The detailed breakdown of the rise and fall of WCW is enhanced by the humorous comments of Reynolds and Alvarez. In his debut work Wrestlecrap, Reynolds revealed his mastery of poking fun at the very worst of professional wrestling. The story of WCW’s tumble is ripe with comic material and Reynolds capitalizes on every moment. And just as he did in Wrestlecrap, this book explains the wrestling terminology so non-fans have an understanding of how the business works and the terms used in professional wrestling. Reynolds’ and co-author Bryan Alvarez (also known for his humorous take on things) know how to keep things in perspective. While The Death of WCW has its laughs, the book is a serious look at how even the most successful business can fail. Whether you’re a wrestling fan or involved in business, there’s something to be learned from the book.

The book has gathered a lot of positive feedback from wrestling fans and non-fans alike ( Forbes recently gave the book a glowing review) but it does have its critics. Long-time fans and members of the wrestling media have taken the authors to task for both the book’s content and the analysis. The book has been criticized because it basically recaps much of what was written in the Pro Wrestling Torch and the Pro Wrestling Observer (as well as on last year’s WWE release The Monday Night War). Much of the criticism focuses on the fact that the book doesn’t cover new ground or raise any new theories as to the cause of WCW’s demise. Critics have also expressed concern that while authors Reynolds and Alvarez take a lot of pot-shots at many of the people involved in WCW’s demise, that people who are friends with them are overlooked when it comes to the blame game.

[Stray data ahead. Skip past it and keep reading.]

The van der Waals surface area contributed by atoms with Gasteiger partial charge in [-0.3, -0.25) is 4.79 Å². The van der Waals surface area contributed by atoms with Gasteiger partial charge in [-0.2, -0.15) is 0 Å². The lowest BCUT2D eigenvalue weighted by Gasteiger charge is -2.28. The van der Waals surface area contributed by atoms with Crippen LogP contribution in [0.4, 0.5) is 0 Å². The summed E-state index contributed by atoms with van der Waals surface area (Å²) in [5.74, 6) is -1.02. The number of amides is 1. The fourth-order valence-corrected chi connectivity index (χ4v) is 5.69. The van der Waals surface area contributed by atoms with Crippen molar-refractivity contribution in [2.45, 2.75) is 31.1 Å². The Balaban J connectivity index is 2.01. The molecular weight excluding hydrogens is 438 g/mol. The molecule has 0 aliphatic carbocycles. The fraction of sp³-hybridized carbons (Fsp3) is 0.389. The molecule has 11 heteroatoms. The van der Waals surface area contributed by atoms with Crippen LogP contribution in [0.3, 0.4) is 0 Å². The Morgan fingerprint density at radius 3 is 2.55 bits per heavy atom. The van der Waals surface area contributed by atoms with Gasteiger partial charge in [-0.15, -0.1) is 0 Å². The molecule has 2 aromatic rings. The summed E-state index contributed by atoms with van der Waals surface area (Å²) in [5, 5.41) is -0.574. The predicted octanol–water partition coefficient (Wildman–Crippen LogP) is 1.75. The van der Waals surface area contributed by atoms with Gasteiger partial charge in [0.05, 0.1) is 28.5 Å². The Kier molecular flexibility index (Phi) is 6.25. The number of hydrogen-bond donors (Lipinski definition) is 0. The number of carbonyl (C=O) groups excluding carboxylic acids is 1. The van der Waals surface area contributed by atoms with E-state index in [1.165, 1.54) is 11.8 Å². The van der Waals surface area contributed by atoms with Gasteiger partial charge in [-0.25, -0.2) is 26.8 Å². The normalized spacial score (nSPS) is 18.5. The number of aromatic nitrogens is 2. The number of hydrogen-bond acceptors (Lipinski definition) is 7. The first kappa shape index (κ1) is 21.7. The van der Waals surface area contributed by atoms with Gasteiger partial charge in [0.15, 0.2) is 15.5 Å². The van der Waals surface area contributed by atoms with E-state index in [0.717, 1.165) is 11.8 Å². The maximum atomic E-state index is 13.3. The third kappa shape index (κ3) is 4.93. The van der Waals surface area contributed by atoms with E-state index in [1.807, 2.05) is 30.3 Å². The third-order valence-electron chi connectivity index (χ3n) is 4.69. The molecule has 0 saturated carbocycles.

While there’s no question that the book recaps a lot of information, that’s hardly a new concept in publishing. If the book had done a poor job recapping the tale of WCW’s plunge into the abyss, there would be room for criticism. However the authors do a remarkable job of chronicling what made WCW so successful and what led to the bottom dropping out. The story of WCW’s ruin is one of the biggest events in wrestling history and there’s much to be learned from it. With the proliferation of wrestling biographies, the business is finally starting to get true historical retrospectives. The success of Wrestlecrap has shown that there is a market for books on wrestling other than biographies. Reynolds and Alvarez should be praised for their efforts in broadening the scope of wrestling books.